Doug is a young man who works all day as a concierge at a luxurious hotel, saving money to make his own business. Unfortunately, when he finds the financial supporter he needs, he discovers... See full summary »
Michael J. Fox,
Uncle Joe is ageing. He's also a millionaire. That's why his family is trying so very hard to get into his good books. They all want a piece of his empire. Unfortunately Uncle Joe isn't as ... See full summary »
Brantley Foster, a well-educated kid from Kansas, has always dreamed of making it big in New York. On his first work day in New York, he is fired in a hostile take-over and learns that jobs - and girls - are hard to get. When Brantley visits his distant uncle, Howard Prescott, who runs a multi-million-dollar company, he is given a job in the company's mail room. Then Brantley meets Christy Wills, who happens to be one of the top executives. Brantley sees how poorly the company is being run and decides to create a position under the name Carlton Whitfield, to influence and improve the company's operations. Soon things get unexpectedly out of hand, not in the least because of his aunt, his girl and leading a double life. Written by
Chris Marney, the mail room boss, bears a striking resemblance to Robert Morse, who played a Brantley Whitfield like part in "How to Succeed in Business... without really trying". In that film, the first rule of success was " Get out of the mail room as soon as possible!" See more »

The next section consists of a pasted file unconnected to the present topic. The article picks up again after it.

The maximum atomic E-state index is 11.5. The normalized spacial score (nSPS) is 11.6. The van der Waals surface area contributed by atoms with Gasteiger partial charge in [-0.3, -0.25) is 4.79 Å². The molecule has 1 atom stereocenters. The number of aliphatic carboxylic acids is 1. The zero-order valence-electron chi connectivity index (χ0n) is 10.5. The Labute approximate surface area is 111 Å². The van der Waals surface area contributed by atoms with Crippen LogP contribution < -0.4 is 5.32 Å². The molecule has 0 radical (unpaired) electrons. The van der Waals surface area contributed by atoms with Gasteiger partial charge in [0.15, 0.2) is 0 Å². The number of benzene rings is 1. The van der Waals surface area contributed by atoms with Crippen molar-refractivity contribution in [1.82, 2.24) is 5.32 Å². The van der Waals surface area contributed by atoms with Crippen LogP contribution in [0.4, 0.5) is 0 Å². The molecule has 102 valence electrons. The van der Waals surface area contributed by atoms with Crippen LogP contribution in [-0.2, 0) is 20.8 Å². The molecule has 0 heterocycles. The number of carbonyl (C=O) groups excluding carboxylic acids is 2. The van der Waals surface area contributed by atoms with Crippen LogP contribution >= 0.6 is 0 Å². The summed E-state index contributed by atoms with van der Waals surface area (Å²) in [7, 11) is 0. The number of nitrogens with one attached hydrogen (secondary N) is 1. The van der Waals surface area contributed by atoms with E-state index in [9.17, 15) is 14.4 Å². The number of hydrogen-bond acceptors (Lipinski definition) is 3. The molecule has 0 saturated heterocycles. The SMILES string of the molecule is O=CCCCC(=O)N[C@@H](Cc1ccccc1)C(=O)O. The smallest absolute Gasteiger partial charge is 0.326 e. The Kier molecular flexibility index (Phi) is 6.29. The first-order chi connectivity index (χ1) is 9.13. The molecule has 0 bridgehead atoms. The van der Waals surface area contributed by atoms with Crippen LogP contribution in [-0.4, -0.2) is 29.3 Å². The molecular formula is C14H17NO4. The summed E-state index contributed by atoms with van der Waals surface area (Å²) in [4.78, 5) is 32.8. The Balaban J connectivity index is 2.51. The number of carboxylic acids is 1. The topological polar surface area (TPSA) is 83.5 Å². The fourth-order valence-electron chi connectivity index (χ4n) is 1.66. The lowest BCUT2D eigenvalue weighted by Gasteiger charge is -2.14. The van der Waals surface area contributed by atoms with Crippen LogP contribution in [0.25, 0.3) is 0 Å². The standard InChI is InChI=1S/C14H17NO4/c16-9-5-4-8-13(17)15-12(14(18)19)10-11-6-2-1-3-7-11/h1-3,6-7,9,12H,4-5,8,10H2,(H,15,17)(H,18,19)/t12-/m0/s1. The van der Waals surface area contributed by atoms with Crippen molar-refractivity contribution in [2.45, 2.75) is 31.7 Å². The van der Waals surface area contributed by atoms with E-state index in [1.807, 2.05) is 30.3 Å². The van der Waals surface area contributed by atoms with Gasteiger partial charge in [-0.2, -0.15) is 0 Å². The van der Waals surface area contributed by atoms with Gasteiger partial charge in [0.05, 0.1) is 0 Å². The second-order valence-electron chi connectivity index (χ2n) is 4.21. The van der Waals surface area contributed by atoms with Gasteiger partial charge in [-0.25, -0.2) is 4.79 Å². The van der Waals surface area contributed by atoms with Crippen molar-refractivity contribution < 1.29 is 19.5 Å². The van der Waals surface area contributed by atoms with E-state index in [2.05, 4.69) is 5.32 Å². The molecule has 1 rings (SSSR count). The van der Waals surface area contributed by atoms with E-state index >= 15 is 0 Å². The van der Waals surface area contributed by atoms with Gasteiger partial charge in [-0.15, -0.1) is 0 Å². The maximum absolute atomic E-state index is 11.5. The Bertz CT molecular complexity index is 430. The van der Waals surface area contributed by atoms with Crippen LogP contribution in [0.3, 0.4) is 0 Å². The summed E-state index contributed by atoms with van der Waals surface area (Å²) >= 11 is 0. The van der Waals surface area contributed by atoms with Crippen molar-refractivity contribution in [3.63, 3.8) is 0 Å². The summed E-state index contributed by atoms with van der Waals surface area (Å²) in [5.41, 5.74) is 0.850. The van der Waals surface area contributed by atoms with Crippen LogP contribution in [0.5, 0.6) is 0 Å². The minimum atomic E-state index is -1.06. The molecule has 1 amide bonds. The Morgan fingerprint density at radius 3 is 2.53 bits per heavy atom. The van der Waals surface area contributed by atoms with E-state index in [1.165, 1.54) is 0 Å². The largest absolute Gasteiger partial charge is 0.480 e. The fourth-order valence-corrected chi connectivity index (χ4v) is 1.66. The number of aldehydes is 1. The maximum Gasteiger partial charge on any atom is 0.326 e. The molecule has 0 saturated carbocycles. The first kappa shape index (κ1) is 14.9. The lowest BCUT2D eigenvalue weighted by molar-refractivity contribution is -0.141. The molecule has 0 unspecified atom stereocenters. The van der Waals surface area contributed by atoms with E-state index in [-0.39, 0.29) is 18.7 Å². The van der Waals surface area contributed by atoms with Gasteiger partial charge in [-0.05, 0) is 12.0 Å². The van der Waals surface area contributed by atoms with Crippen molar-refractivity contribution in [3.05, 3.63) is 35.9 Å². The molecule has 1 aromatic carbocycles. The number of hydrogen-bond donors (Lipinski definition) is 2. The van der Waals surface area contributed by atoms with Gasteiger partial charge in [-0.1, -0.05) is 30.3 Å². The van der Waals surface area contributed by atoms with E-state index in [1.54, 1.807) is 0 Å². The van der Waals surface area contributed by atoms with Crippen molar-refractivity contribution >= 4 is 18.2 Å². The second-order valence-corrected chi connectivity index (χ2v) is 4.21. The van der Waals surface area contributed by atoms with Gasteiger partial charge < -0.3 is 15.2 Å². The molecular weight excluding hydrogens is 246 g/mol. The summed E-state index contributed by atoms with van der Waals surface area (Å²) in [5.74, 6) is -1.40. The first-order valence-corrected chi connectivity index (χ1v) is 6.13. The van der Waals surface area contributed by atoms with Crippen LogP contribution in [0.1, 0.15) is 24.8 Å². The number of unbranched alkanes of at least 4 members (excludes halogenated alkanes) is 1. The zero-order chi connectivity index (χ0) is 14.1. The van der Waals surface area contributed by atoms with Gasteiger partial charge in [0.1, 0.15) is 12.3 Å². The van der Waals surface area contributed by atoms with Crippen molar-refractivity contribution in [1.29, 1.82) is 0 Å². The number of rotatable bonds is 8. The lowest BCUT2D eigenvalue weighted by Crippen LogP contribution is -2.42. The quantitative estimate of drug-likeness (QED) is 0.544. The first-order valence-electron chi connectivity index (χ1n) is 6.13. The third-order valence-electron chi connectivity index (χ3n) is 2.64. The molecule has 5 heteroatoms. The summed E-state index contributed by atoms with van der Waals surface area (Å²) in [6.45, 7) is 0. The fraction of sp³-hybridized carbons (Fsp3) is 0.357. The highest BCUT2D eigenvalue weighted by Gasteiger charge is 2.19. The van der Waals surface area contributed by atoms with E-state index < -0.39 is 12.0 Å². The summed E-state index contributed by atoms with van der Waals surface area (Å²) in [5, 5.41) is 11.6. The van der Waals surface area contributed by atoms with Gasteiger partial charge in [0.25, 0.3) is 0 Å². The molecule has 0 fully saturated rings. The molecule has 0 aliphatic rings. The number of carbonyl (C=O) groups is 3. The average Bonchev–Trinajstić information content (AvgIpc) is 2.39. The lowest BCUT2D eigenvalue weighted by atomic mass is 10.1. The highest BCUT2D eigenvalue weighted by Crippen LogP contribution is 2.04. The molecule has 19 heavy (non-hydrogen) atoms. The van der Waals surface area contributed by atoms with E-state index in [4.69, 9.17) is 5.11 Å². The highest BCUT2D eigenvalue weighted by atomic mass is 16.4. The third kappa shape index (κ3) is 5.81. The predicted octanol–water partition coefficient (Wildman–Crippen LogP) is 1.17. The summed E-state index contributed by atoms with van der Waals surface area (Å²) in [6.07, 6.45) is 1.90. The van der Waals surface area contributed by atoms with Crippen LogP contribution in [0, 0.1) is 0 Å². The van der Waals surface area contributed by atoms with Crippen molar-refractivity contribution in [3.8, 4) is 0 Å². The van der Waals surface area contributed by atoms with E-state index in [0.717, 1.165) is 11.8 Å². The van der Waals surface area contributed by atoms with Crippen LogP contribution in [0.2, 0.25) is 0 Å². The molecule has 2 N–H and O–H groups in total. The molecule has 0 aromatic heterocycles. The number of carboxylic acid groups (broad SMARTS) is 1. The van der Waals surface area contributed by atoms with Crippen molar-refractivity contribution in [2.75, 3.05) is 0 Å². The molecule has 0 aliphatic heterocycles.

When Brantley/Carlton enters his empty office for the first time and sits behind the desk, the phone rings, and he answers a gray phone. A few shots later and the phone is now black. See more »
[on entering his newly rented apartment]
All right, listen up. If there are any bugs in here, or rats, or anything that has more legs than I do, you just stay on your side of the room, okay? I'll stay on mine. I should warn you, I'm packing an iron.
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Whenever I see groups of people in suits slaving away at their laptops and wonder what they are doing, I am reminded of this film. The suits who don't talk to the mailroom staff, whose ties cut off the flow of blood to their brains, and who cut down the effectiveness of their company are looked at with a jaundiced eye.
Is it possible for a someone from the mailroom to open up an office, get himself a secretary, and start operating within the organisation as a suit? It's ridiculous, of course. Utter fantasy. Or is it? I would find it unbelievable, had I not witnessed for myself the kind of conditions that would allow this sort of thing to happen in a large organisation. I dare say anyone who had the nerve could do it.
Michael J Fox turns in a good performance as the protagonist. Fred Gwynne is very photogenic, and Margaret Whitton is excellent as the protagonist's leggy, amorous aunt-in-law.
This film is well worth watching.
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